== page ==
One of the most pernicious political myths is that of overpopulation, the idea that there are too many people in the world and we must act accordingly.
Marx opposed his communist utopia to the theses of Malthus
The great formulator of this myth was Thomas Malthus with his "Essay on the Principle of Population" (1798), which unleashed a series of anti-natalist norms in some European countries at the beginning of the 19th century. Karl Marx opposed Malthus's theses on overpopulation, believing that technology would make it possible to end the lack of resources on which Malthus's supporters based his ideas. For Marx, this technological advance would only be possible in a communist society. But he was completely wrong.
The first communist dictatorship and hunger used as a weapon
The first communist dictatorship was established in Russia in 1917. The first communist dictator was Lenin, an unscrupulous individual who he considered that hunger had beneficial political effects, under the idea that the desperation it generated would make the masses join the Marxist movement. In fact, before and after his rise to power Lenin opposed all campaigns to help the hungry , and even dedicated himself to defaming those who participated in them. In addition to that, with his requisition policy, Lenin caused a great famine in 1921 and 1922, which affected about 27 million people and killed between 3 and 5 million.
That famine demonstrated the failure of Marxist economic recipes, but Lenin, with a purely Machiavellian attitude, proposed to use that famine to accumulate more power and, specifically, to liquidate the Orthodox Church, presenting it as a scapegoat. In the absence of economic success, Lenin unleashed a wave of terror in which more than a million people were murdered for political reasons in just six years.
The failure of communist recipes and their belief in zero sum
It is worth wondering to what extent the first communist dictatorship (and the following ones) did not see a demographic incentive for these massive crimes, in addition to political motivations. Let us keep in mind that in its first years, the communist dictatorship caused a rural exodus with its nationalization of land, an exodus that supplied a lot of cheap labor to Soviet industry, but massed the cities with terrible living conditions. It was the end of the Marxist utopia about technological advance that would end the feared overpopulation.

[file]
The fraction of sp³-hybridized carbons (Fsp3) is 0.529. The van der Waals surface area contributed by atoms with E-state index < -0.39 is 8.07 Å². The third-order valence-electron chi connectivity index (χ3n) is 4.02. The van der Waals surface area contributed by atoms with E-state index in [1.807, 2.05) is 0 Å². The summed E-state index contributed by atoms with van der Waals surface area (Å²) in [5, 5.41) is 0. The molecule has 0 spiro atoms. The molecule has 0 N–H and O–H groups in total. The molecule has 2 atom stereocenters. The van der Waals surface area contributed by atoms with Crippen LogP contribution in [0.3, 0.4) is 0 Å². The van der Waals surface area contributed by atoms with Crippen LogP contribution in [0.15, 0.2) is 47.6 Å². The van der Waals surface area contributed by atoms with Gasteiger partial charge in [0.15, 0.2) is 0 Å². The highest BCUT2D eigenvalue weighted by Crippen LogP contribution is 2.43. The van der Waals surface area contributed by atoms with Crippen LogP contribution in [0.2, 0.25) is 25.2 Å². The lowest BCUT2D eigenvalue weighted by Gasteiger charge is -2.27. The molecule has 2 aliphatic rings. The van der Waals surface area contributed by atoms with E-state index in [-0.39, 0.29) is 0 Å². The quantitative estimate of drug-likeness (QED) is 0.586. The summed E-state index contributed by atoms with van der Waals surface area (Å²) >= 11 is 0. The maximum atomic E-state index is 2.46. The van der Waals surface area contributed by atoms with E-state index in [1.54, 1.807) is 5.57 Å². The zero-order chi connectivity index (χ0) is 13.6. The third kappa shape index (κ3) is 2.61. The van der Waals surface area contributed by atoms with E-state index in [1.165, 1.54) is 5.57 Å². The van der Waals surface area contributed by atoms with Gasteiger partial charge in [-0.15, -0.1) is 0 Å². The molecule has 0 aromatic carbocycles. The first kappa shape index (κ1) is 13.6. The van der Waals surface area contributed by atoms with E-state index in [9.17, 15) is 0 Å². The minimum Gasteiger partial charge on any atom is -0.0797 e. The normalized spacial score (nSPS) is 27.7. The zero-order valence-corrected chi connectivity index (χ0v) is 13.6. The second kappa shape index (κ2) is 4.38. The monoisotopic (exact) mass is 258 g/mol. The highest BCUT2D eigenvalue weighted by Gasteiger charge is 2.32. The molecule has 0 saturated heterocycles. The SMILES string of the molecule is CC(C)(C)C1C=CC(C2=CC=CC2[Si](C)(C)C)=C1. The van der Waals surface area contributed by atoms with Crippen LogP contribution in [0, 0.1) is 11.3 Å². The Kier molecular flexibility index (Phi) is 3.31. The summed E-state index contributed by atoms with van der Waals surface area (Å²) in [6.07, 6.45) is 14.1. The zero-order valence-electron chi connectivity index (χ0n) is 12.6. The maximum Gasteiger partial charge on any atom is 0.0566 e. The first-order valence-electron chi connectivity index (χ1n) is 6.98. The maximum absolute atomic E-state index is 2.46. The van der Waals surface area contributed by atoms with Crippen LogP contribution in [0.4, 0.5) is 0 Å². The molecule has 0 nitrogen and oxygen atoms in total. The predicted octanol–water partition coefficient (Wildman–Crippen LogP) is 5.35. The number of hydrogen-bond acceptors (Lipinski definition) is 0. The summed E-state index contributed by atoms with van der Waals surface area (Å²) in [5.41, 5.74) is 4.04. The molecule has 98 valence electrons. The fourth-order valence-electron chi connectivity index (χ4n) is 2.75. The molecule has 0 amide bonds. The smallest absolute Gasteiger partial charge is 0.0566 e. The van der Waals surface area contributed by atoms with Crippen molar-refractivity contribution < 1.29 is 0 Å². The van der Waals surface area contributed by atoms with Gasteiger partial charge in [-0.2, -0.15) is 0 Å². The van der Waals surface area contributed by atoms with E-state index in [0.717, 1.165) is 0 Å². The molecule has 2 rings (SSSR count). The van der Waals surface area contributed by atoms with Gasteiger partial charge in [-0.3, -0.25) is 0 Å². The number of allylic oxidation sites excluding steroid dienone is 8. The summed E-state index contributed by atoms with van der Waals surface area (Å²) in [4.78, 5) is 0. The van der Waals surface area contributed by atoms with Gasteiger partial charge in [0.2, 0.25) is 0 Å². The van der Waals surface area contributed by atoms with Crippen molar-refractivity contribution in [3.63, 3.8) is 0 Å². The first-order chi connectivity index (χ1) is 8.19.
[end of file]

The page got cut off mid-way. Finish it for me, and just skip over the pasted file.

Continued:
At that time, communism not only showed the failure of its economic recipes, but also its inability to understand the economy, considering it a zero-sum game, as explains Carlos Rodríguez Braun: "The zero sum is that no person can improve their condition without make someone else's worse. Marx believes in zero sum: the profit of businessmen comes from the exploitation of workers."
Communism ended up embracing the inhuman Malthusian theses
The problem with this belief in zero sum is that it also implied the belief that, given the failure of Marxist forecasts, there were too many people in the USSR. Lenin showed his adherence to Malthusian theses even before his regime caused the aforementioned famine of 1921. In 1920 the USSR legalized abortion, that is, the act of killing unborn children. The communist dictatorship needed labor for its industrialization process and that included women, and motherhood did not fit into Lenin's industrial plans.
The demographic disaster caused by communism in Russia
With these fatal ingredients, communism caused a demographic disaster in Russia, aggravated by the massive purges caused by Stalin. In 1936, at the height of Nazism and with a country in crisis, Stalin decided to make abortion illegal for purely opportunistic reasons and with the exception of the risk to the mother's health. The Attorney General of the USSR, Aaron Soltz, justified it like this: "We don't have enough people. We have so much to do! ... We need more and more fighters, builders of this life. We need people." Despite the prohibition, and taking advantage of the legal assumption, in the USSR hundreds of thousands of abortions continued to be carried out annually, reaching more than 500,000 in 1940.